This isn’t the 350 that your neighbor pulled out of a C10 truck and slapped a hot cam into. No, this is a 110-octane-only race crate engine built exclusively to win races at the local 1320. GM advises that the LSX454R comes with no warranty and is “not for road use”.
Enter the LT4 crate engine. Power comes on fast: a 1.7-liter Eaton supercharger spins at 20,000 rpm to force 9 pounds of boost into this 6.2-liter engine. That results in the same 650 horsepower and 650 torques you’ll find in the Z06 that’s sitting over at your local dealership, but for a fraction of the price.
The modern equivalent of that engine is GM’s ZZ427 crate motor. It stays true to the cast-iron block of its forefather, but runs pump-gas-friendly 10.0:1 compression, sports aluminum heads and an all-forged rotating assembly.
The Routan was designed to offer a firmer suspension for a more fun driving experience. Another fail. When compared to Kia and Honda used minivans, the firmer suspension makes for a clumsier experience all around. These shortcomings put a lot of pressure on the powertrain to offer a glimmer of hope for this used minivan. Nope, nope, nope.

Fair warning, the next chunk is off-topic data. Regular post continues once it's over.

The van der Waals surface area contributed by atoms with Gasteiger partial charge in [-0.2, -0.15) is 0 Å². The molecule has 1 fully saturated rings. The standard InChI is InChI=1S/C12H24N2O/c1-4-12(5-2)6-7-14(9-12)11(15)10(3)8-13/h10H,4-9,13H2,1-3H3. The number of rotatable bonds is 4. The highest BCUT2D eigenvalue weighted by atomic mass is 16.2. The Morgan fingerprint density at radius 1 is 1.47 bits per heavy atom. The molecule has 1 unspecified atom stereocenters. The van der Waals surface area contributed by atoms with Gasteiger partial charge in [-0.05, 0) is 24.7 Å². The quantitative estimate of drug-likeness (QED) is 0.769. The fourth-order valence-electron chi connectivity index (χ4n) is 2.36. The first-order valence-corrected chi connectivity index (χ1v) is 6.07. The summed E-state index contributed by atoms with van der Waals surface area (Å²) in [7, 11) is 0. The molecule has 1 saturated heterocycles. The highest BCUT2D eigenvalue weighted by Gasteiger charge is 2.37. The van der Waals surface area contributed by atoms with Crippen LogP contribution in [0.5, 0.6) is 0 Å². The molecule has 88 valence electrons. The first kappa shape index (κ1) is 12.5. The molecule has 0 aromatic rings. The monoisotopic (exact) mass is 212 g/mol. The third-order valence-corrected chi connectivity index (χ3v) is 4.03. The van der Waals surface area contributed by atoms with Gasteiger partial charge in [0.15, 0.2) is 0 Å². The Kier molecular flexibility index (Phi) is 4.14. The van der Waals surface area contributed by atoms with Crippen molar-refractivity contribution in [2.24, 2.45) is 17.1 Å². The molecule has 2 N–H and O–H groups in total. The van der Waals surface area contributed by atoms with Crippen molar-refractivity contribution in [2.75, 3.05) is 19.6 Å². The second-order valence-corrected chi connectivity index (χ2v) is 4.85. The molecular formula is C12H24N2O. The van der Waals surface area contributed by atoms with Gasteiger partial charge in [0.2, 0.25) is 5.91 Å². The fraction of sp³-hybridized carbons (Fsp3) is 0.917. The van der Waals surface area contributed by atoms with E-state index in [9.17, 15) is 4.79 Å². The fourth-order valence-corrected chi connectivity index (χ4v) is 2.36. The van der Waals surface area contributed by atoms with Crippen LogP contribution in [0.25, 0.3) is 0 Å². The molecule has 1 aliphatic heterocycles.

Like the old COPOs of the 60s, the 2011-14 models adhered to strict NHRA guidelines. That meant super-small production numbers and a price payable only by professional race teams. It also meant the car’s engine could only make 530 horsepower. But much like the Japanese engine restrictions of the 1990s, that figure seems to have been framed in air quotes. In 2016 a (not extensively) modified 2014 COPO Camaro ran an 8.323-second quarter mile at 165.80 miles per hour. Doing the math, that car was making closer to 1200 horsepower. 1200.
GM crate engines can usually be ordered through your local GM dealership. You might see online retailers like JEGS or Crate Engine Depot offer these engines, but they’re almost always asking the same price as Chevrolet themselves. We’ve found the Gandrud Auto Group’s GM Performance Motor website is the best resource around. Please note, we are not responsible for large amounts of hours lost while browsing crate engines.
One good option the Dodge Grand Caravan has to offer is the Stow ‘n Go second-row seating system that allows you to quickly store the center row of seats for extra cargo space.
The name “Highboy” was not an official Ford term but a nickname given to it by enthusiasts. The 1977.5 models featured a negative arch leaf spring, which dropped the height by 4 inches leading to the “Highboy” nickname for the pre 1977.5 models and the post 1977.5 models being called “Lowboys”.